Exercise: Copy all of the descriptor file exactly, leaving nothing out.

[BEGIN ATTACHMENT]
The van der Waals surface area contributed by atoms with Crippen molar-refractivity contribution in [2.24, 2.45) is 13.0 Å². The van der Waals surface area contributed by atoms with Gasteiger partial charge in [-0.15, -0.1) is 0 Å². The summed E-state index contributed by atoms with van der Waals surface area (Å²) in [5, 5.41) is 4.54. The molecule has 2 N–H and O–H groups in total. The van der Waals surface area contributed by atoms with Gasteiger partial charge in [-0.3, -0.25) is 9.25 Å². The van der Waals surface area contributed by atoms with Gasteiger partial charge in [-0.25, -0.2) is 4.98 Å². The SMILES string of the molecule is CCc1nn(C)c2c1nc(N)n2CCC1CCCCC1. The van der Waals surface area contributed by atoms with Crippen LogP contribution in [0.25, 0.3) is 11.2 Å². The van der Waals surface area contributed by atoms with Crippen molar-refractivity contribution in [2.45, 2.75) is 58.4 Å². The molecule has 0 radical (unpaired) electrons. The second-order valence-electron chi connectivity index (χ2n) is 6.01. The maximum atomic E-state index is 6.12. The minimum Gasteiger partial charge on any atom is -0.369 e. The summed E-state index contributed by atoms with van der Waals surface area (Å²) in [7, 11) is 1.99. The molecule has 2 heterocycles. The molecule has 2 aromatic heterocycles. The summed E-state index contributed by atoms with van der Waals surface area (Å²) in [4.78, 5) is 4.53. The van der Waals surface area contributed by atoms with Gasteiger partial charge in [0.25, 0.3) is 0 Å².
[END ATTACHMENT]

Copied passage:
The van der Waals surface area contributed by atoms with Crippen molar-refractivity contribution in [2.24, 2.45) is 13.0 Å². The van der Waals surface area contributed by atoms with Gasteiger partial charge in [-0.15, -0.1) is 0 Å². The summed E-state index contributed by atoms with van der Waals surface area (Å²) in [5, 5.41) is 4.54. The molecule has 2 N–H and O–H groups in total. The van der Waals surface area contributed by atoms with Gasteiger partial charge in [-0.3, -0.25) is 9.25 Å². The van der Waals surface area contributed by atoms with Gasteiger partial charge in [-0.25, -0.2) is 4.98 Å². The SMILES string of the molecule is CCc1nn(C)c2c1nc(N)n2CCC1CCCCC1. The van der Waals surface area contributed by atoms with Crippen LogP contribution in [0.25, 0.3) is 11.2 Å². The van der Waals surface area contributed by atoms with Crippen molar-refractivity contribution in [2.45, 2.75) is 58.4 Å². The molecule has 0 radical (unpaired) electrons. The second-order valence-electron chi connectivity index (χ2n) is 6.01. The maximum atomic E-state index is 6.12. The minimum Gasteiger partial charge on any atom is -0.369 e. The summed E-state index contributed by atoms with van der Waals surface area (Å²) in [7, 11) is 1.99. The molecule has 2 heterocycles. The molecule has 2 aromatic heterocycles. The summed E-state index contributed by atoms with van der Waals surface area (Å²) in [4.78, 5) is 4.53. The van der Waals surface area contributed by atoms with Gasteiger partial charge in [0.25, 0.3) is 0 Å².